If a solution reports false positives, it is impossible – unless you have an army of people – to scale up your efforts and secure all your web applications. Even if you have the budget for such an undertaking, there is still the troublesome problem of human error.
This is why we developed Netsparker's proprietary Proof-Based ScanningTM, technology that automatically verifies detected vulnerabilities – proving they are real flaws, and not false positives. The benefits of such technology are plentiful, and since the scan results are accurate, you can easily scale up your efforts. In a real-life environment, with thousands of web applications, you can start the vulnerability triage process and fix them within a matter of hours.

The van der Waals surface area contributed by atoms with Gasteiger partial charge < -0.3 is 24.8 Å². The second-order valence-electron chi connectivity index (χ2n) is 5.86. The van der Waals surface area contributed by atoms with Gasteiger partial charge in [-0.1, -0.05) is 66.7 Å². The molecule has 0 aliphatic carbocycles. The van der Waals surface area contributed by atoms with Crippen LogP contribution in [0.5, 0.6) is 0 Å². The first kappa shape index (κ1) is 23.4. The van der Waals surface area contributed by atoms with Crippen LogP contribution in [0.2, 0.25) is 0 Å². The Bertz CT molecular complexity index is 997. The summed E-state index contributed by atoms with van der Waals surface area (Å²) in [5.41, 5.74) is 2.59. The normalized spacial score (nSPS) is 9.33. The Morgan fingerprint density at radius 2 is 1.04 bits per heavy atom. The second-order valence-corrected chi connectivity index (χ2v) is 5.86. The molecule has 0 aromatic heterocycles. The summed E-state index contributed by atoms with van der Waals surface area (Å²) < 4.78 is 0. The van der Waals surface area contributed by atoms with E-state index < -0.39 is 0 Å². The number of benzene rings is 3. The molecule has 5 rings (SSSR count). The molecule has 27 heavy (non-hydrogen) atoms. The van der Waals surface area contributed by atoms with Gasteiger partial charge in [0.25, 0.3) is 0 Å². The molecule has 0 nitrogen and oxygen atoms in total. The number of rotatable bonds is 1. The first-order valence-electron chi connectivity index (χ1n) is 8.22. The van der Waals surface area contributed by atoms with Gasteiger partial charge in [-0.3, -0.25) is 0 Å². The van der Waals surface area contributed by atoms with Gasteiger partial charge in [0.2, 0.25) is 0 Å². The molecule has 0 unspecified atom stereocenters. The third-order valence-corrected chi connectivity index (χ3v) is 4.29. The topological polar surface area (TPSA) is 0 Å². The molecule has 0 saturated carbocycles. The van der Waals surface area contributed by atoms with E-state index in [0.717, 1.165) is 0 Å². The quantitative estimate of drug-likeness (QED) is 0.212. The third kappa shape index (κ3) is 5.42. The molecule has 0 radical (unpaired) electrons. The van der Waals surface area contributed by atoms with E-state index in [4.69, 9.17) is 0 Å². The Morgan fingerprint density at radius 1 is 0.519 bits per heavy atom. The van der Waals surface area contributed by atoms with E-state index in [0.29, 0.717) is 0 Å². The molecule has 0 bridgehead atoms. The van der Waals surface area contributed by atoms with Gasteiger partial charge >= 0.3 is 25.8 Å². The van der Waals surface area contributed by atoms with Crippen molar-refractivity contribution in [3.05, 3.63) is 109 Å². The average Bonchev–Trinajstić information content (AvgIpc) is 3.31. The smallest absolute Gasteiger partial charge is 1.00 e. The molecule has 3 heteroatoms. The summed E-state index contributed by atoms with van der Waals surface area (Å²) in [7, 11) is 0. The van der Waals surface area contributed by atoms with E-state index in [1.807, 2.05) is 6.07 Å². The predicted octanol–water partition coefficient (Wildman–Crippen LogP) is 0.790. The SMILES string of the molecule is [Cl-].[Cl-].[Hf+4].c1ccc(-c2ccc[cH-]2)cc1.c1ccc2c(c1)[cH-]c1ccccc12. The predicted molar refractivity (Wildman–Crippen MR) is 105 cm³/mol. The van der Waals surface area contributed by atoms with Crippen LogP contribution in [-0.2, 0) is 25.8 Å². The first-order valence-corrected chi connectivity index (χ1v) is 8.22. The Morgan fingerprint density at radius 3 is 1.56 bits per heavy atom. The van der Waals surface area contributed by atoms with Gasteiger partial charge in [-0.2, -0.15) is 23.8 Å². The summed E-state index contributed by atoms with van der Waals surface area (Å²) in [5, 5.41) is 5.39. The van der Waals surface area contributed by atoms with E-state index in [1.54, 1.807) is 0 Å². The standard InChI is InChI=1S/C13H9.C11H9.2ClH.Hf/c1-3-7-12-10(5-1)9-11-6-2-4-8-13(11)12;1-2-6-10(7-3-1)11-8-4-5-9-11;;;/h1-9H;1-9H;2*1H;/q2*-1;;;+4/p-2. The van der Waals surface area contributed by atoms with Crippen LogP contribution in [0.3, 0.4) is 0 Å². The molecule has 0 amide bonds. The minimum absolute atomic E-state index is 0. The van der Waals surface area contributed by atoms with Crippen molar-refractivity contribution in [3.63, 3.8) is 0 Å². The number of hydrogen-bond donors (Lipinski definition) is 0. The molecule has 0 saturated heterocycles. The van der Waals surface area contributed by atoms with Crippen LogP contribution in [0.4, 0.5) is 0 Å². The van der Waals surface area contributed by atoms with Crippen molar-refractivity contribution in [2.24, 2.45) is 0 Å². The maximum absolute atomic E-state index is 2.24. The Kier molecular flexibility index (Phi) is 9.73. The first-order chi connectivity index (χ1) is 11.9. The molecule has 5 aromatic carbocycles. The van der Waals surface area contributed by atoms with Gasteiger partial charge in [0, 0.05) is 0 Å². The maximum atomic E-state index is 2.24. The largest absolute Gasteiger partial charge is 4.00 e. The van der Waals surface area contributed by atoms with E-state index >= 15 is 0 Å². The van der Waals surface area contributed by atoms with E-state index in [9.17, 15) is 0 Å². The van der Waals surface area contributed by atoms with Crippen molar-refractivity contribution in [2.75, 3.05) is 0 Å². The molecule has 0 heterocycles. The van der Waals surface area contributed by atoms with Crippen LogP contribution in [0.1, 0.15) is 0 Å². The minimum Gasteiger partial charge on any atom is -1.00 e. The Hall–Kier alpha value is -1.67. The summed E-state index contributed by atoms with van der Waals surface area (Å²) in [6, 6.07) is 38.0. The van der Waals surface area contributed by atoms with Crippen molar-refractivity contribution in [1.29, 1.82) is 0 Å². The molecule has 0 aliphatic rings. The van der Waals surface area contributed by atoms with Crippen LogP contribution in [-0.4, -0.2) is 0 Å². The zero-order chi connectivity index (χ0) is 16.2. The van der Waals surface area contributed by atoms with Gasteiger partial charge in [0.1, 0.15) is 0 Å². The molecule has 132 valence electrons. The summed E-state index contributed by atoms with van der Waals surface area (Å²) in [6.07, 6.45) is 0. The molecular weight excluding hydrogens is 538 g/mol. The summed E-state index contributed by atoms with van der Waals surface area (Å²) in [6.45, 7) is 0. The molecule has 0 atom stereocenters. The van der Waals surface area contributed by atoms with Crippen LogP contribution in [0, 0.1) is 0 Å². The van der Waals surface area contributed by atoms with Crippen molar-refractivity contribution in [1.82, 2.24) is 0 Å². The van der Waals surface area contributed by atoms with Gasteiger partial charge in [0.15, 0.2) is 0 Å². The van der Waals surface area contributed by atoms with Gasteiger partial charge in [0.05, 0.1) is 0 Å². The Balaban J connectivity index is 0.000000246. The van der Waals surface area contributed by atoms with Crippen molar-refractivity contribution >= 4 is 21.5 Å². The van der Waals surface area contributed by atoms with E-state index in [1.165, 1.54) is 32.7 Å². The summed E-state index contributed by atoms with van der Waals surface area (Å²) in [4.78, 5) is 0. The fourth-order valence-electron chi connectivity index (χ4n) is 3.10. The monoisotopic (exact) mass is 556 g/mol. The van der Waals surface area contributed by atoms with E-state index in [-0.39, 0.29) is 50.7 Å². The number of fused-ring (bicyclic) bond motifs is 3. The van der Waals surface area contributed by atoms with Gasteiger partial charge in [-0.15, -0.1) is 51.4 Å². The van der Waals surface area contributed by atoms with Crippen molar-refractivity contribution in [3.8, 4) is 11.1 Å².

In the 2017/2018 benchmark tests, Shay and his team included several previously uncovered aspects of scanners and new tests to check the detection capabilities of previously uncovered vulnerabilities. This included OS Command Injection, and repurposing XSS via RFI tests that can also be used for Server Side Request Forgery (SSRF) evaluation.
You might notice that vendors such as Qualys, Tenable Nessus, Retina and Nexpose are not mentioned in these comparisons. We have checked with Shay and he confirmed that he contacted all vendors but not all of them wanted to contribute and participate towards these benchmarks.
This matrix lists what percentage of all vulnerabilities each web application security scanner identified. Missing data or scores are represented with 'N/A'.
|OS Command Injection (New)||100||N/A||99.11||78.57||93.3||N/A|
|Remote File Inclusion/SSRF (New)||100||100||82.67||64.22||74.67||N/A|